The obvious yin to the yang of this summer’s Viking boat course would obviously be Japanese River Boat building. So it was off to Seattle after a river trip. Here’s Rainier from the window of the flying machine.

I drove due west and found space aliens inhabiting the Pacific Ocean.

 And a stump-eating monster.

Here is the world’s largest Sitka spruce. There are a lot of nice oars inside of this, but I hope they stay there.

A big ol’ cedar tree.

There’s something about the ocean shore that pulls at the heart.

What a fun word to say, especially without engaging your vocal cords.

Here is the Elwha River, rapidly recovering from its former dam.

The first thing I ran into at the Northwest Maritime Center was another of Jay Smith’s Viking faerings. Small world.

Suriawase. (Su-ree-AH-wah-say) Sawing between boards over and over until the fit is practically airtight.


Douglas Brooks is a wonderful teacher and a superb storyteller. His tales of the harshness of Japanese apprenticing are a bit daunting. He has now worked under several ancient masters, each being the last of their line. Mostly in silence. “The teacher refuses to teach. But the apprentice is required to learn.” He said that the answer to many of his questions were one of two things, meaning either “Watch—and you will learn.” or “Wait—and you will learn.” But in as much as we didn’t have six years to wait, watch, and learn, Douglas actually taught.

By the way, his book on Japanese Boat Building is amazing, as are his adventures. Check him out at Douglas Brooks Boatbuilding.

Once the floor planks are fitted we have to edge-nail them together. Which involves chiseling many beveled notches.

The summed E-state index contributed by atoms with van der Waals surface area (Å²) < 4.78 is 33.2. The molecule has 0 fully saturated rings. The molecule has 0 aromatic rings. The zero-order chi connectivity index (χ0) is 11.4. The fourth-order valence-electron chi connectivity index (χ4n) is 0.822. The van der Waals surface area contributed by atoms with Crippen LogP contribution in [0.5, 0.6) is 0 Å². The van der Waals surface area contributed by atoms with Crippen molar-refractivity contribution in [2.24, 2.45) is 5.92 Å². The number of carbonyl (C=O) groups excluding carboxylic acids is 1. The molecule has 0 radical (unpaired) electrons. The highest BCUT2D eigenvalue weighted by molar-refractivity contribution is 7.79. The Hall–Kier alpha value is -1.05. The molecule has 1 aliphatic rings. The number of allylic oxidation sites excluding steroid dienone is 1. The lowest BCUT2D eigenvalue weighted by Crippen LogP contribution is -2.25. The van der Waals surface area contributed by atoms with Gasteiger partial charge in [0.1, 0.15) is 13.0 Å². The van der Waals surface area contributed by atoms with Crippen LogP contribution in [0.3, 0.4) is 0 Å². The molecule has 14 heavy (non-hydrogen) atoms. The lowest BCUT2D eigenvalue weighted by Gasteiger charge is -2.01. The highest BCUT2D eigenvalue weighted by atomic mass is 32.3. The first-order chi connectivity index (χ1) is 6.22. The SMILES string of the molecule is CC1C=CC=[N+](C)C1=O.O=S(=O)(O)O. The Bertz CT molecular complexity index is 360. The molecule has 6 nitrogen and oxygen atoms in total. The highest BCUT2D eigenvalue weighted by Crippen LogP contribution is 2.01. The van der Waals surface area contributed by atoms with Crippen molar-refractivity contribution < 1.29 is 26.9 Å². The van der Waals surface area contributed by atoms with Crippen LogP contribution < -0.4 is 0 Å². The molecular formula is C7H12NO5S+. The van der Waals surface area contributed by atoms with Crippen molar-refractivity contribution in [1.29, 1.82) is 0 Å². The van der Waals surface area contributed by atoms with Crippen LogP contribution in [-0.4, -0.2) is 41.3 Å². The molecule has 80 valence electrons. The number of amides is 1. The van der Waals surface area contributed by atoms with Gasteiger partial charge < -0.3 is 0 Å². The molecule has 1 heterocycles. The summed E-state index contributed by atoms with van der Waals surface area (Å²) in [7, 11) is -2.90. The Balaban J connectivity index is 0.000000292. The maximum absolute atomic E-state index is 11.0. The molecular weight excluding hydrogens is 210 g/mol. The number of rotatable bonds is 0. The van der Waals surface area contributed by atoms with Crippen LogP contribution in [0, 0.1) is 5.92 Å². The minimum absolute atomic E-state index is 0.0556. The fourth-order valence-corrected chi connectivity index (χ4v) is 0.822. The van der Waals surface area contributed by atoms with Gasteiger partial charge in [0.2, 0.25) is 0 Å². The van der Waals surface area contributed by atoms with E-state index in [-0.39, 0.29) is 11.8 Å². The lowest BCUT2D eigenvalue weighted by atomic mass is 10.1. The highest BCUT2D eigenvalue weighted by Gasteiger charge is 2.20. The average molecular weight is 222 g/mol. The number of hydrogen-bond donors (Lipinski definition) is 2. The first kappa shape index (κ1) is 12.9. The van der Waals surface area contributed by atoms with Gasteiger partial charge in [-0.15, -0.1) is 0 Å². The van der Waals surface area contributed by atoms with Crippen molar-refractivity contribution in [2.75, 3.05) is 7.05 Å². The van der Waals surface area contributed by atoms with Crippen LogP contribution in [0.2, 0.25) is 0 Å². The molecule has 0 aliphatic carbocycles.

And many pilot holes.



Once the nails are in, we plug the notches, then chisel in little bow-ties to make sure things never come apart.



Riley, who runs the programs at NMC, makes us a bunch more nails.

BFNs. Big Flat Nails.


The beveled ends of the floor get splined on and braced in place.

Heaviness in the center gives it a bit of rocker.

A Shinto blessing of the hull.

More suriawase as we begin building up side boards.



What a wild way to make a really wide plank.






As I did this spring on the faering, I get sidetracked into making another truly weird oar. This boat only gets one oar. It has a big cross-grip for sculling.

Outside I discover Amos Burg’s old boat, which he sailed down around the Horn way back when. In 1938 Amos was the first person to take and inflatable boat down the Green and Colorado Rivers. Shades of Grand Canyon.

We put the sides in place. The Japanese use few clamps, but many props and wedges.

More suriawase.


Once the fit is near perfect we spike the sides on with Riley’s BFNs.


More fun joinery as we put in seats and thwarts.

Cleaning up the bottom.


Gunwale caps and end blocks in place, and we’re calling it done.

Note the oar notch in the stern for sculling.

A dedication with salt and sake.

Douglas demonstrating the sculling process. I tried it as well but had to sit down or fall down. I need a bit of practice.

Here is a Shinano boat with a bit of rice in it.

Much like the Viking faering, I don’t think I really need a Shinano River boat for Grand Canyon. But I am certain the physical and processes we engaged in will color the way I do things back in the boat shop.